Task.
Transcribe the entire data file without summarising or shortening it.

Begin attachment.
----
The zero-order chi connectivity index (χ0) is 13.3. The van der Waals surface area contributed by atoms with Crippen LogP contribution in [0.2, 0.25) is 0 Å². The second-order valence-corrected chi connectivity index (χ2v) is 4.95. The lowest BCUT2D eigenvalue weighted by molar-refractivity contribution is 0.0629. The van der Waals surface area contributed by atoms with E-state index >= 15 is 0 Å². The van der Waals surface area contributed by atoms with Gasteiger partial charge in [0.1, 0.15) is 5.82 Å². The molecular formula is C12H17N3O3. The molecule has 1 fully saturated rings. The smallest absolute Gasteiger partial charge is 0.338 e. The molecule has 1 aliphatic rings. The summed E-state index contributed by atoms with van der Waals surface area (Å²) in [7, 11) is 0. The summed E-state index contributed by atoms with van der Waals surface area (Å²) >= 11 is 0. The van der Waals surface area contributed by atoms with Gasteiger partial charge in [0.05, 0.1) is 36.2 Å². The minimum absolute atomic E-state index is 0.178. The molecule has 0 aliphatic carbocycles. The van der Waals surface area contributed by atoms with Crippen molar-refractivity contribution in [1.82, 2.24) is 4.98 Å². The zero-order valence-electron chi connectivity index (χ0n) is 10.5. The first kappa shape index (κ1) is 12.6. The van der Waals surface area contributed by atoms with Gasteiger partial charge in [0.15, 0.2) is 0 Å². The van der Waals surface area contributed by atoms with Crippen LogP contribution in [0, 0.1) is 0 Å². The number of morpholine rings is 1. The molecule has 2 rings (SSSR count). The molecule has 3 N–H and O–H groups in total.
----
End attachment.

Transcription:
The zero-order chi connectivity index (χ0) is 13.3. The van der Waals surface area contributed by atoms with Crippen LogP contribution in [0.2, 0.25) is 0 Å². The second-order valence-corrected chi connectivity index (χ2v) is 4.95. The lowest BCUT2D eigenvalue weighted by molar-refractivity contribution is 0.0629. The van der Waals surface area contributed by atoms with E-state index >= 15 is 0 Å². The van der Waals surface area contributed by atoms with Gasteiger partial charge in [0.1, 0.15) is 5.82 Å². The molecular formula is C12H17N3O3. The molecule has 1 fully saturated rings. The smallest absolute Gasteiger partial charge is 0.338 e. The molecule has 1 aliphatic rings. The summed E-state index contributed by atoms with van der Waals surface area (Å²) in [7, 11) is 0. The summed E-state index contributed by atoms with van der Waals surface area (Å²) >= 11 is 0. The van der Waals surface area contributed by atoms with Gasteiger partial charge in [0.05, 0.1) is 36.2 Å². The minimum absolute atomic E-state index is 0.178. The molecule has 0 aliphatic carbocycles. The van der Waals surface area contributed by atoms with Crippen molar-refractivity contribution in [1.82, 2.24) is 4.98 Å². The zero-order valence-electron chi connectivity index (χ0n) is 10.5. The first kappa shape index (κ1) is 12.6. The van der Waals surface area contributed by atoms with Gasteiger partial charge in [0.15, 0.2) is 0 Å². The van der Waals surface area contributed by atoms with Crippen LogP contribution in [0, 0.1) is 0 Å². The number of morpholine rings is 1. The molecule has 2 rings (SSSR count). The molecule has 3 N–H and O–H groups in total.